Elementymology & Elements Multidict
Thorium – Thorium – Thorium – Tório – トリウム – Торий – 釷
Thorium Frisian (West)
Toriu Romanian - Moldovan
SlavicТорий [Torij] Bulgarian
Thorijum, ²Torij Bosnian
Торый [toryj] Belarusian
Ториум [Torium] Macedonian
Торий [Torij] Russian
Торијум [Torijum] Serbian
Торій [torij] Ukrainian
Tóiriam Gaelic (Irish)
Tòiriam Gaelic (Scottish)
Thorium Gaelic (Manx)
Other Indo-EuropeanΘοριο [thorio] Greek
Թորիում [t'orium] Armenian
Torium, ²Thoriumi Albanian
Торий [torij] Ossetian
Торий [Tori'] Tajik
Indo-Iranian/Indo-Aryanথোরিয়াম [thoriẏāma] Bengali
توریم [twrym] Persian
થોરિયમનો [thoriyamano] Gujarati
थोरियम [thoriyama] Hindi
Торий [Torij] Komi
Торий [Torij] Mari
Тори [tori] Moksha
Тори [Tori] Chuvash
Торий [torij] Kazakh
Торий [Torij] Kyrgyz
Тори [tori] Mongolian
تورىي [toriy] Uyghur
Other (Europe)Torioa Basque
თორიუმი [t'oriumi] Georgian
Afro-Asiaticثوريوم [thūriyūm] Arabic
תוריום [thorium] Hebrew
Sino-TibetanThú (釷) Hakka
トリウム [toriumu] Japanese
토륨 [toryum] Korean
ทอเรียม [thoriam] Thai
釷 [tu3 / to2] Chinese
Other Asiaticതോറിയം [tōṟiyam] Malayalam
தோரியம் [tōriyam] Tamil
CreoleKabasino Sranan Tongo
New namesTorion Atomic Elements
History & Etymology
In 1815, the Swedish chemist Jöns Jakob Berzelius (1779-1848) obtained a material which he regarded as a new earth. He assigned this to a new oxide and the corresponding metal name was intended to honor Thor, the ancient Scandinavian god of thunder (note). However, in 1824, it turned out that this supposedly new earth was Yttrium phosphate.
Four years later, Reverend Hans Morten Thrane Esmark (1801-1882) discovered a black mineral on the island of Løvø (Finsholm) near Brevik, Norway. "Han kaldte det op efter Guden Thor" and gave a sample of this material to his father Jens Esmark, a leading Norwegian old-earth geology professor. Professor Esmark was unable to identify it as any known mineral, so he in turn sent a specimen to Berzelius for examination. A chemical analysis of this mineral by Berzelius demonstrated that it contained almost 60% of a new earth which he reported as distinct from all others known. It appears that, in naming this new oxide thoria and the mineral which it was obtained thorite (ThSiO4), Berzelius fully restores the dignity of Thor from the earlier near humiliation.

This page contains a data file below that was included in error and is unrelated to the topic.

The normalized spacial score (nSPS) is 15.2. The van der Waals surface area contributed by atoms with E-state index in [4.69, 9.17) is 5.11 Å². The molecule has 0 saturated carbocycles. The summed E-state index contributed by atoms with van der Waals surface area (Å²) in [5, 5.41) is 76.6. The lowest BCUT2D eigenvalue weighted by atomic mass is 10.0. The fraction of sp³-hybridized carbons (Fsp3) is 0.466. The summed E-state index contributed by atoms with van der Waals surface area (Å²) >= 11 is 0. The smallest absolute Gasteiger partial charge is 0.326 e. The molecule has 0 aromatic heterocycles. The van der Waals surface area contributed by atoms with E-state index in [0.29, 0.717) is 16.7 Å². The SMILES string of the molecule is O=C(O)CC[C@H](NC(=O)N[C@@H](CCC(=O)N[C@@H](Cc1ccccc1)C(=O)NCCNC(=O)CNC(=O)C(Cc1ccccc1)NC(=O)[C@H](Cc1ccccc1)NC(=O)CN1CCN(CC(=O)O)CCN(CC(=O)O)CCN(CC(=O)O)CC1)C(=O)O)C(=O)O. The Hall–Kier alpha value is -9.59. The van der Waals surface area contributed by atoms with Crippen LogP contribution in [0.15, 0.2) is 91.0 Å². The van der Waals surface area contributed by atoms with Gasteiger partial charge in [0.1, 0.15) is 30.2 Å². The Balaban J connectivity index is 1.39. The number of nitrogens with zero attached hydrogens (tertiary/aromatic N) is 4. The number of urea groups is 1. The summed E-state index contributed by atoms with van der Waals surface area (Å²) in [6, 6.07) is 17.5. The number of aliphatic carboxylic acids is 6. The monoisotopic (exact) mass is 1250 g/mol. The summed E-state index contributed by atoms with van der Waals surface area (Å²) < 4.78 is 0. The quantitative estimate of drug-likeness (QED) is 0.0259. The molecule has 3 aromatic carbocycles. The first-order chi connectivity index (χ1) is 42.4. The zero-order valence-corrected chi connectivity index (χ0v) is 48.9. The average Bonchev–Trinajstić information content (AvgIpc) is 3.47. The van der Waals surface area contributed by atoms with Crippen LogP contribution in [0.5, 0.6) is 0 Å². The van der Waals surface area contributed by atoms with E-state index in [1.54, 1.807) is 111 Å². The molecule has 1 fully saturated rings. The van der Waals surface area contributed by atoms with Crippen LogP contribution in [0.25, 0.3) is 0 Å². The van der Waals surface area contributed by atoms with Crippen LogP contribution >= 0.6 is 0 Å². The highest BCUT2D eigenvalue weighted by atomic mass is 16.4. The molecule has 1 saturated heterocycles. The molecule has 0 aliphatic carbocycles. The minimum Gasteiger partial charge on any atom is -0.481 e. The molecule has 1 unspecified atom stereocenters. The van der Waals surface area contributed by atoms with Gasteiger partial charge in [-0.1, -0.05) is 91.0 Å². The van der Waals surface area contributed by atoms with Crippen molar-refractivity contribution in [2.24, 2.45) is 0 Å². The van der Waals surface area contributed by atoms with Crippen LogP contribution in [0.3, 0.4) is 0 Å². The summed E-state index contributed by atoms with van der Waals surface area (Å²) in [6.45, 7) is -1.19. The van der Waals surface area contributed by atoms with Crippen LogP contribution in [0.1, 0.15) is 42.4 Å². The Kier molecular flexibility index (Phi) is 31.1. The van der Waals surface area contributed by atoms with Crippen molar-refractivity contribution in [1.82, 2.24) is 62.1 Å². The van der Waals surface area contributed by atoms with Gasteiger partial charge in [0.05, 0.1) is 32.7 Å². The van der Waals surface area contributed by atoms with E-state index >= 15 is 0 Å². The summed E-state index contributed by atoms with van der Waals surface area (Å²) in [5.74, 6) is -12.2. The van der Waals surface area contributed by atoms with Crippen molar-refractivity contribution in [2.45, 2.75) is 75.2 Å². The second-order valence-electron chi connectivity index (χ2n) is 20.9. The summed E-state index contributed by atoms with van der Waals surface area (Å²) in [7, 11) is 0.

The discovery of Thorium was announced by Berzelius in a publication in 1829 (note).
In Orangite, a mineral very similar to Thorite, found in Langesundfjord near Brevik, C. Bergemann thought in 1851 to have found a new element, different from Thorium. He named it Donarium, after the German god of war (note). Shortly afterwards was found the Orangite was identical with Thorite and Donarium identical with Thorium.
John and Gordon Marks suggested in 1994 the symbol Θ (note).
In 1862 J.F. Bahr described a new metal oxide from a mineral Wasite found on the island of Rösholm near Stockholm. He named the new element Wasium (note). Just as the mineral, named after Wasa, or Vasa, the name of a former royal family of Sweden. Within a year Bahr himself rejected his discovery: it was probably Thorium.
In The Tech, the newspaper of the Massachusetts Institute of Technology, of 21 April 1908 was announced that "Dr. Baskerville, of the University of North Carolina, (...) has resolved thorium into two new elements. One of these he has named Carolinium, after the State; the other Berzelium, in honor of the great Swedish chemist." (note).
Isotopes with the historical name ...thorium-...
Historical names of Thorium Isotopes
ThorThor (Old Norse: Þōrr, Þunarr; Old English: Þunor, Þūr; Old Saxon: Þunær; Frisian: Tonger, Old Dutch: Donar; Old High German: Donar; Proto-Germanic: *Thunaraz) is the red-haired and bearded god of thunder in Germanic mythology and Germanic paganism, and its subsets: Norse paganism, Anglo-Saxon paganism and Continental Germanic paganism.
Most surviving stories relating to Germanic mythology either mention Thor or focus on Thor's exploits. Thor was a much revered god of the ancient Germanic peoples from at least the earliest surviving written accounts of the indigenous Germanic tribes to over a thousand years later in the late Viking Age.
Thor was appealed to for protection on numerous objects found from various Germanic tribes. Miniature replicas of Mjöllnir, the weapon of Thor, became a defiant symbol of Norse paganism during the Christianization of Scandinavia
THORIUM, a very rare metal,
Is a gray powder with metallic lustre
Which, heated in Air, burns with great splendour,
Producing Thoria, snow-white whilst hot,
Yellow when cold. Thorium does not exist native,
But combined with Silica in Thorite
Found in Norway,and in min'ral Monascite.
J. Carrington Sellars, Chemistianity, 1873, p. 156-157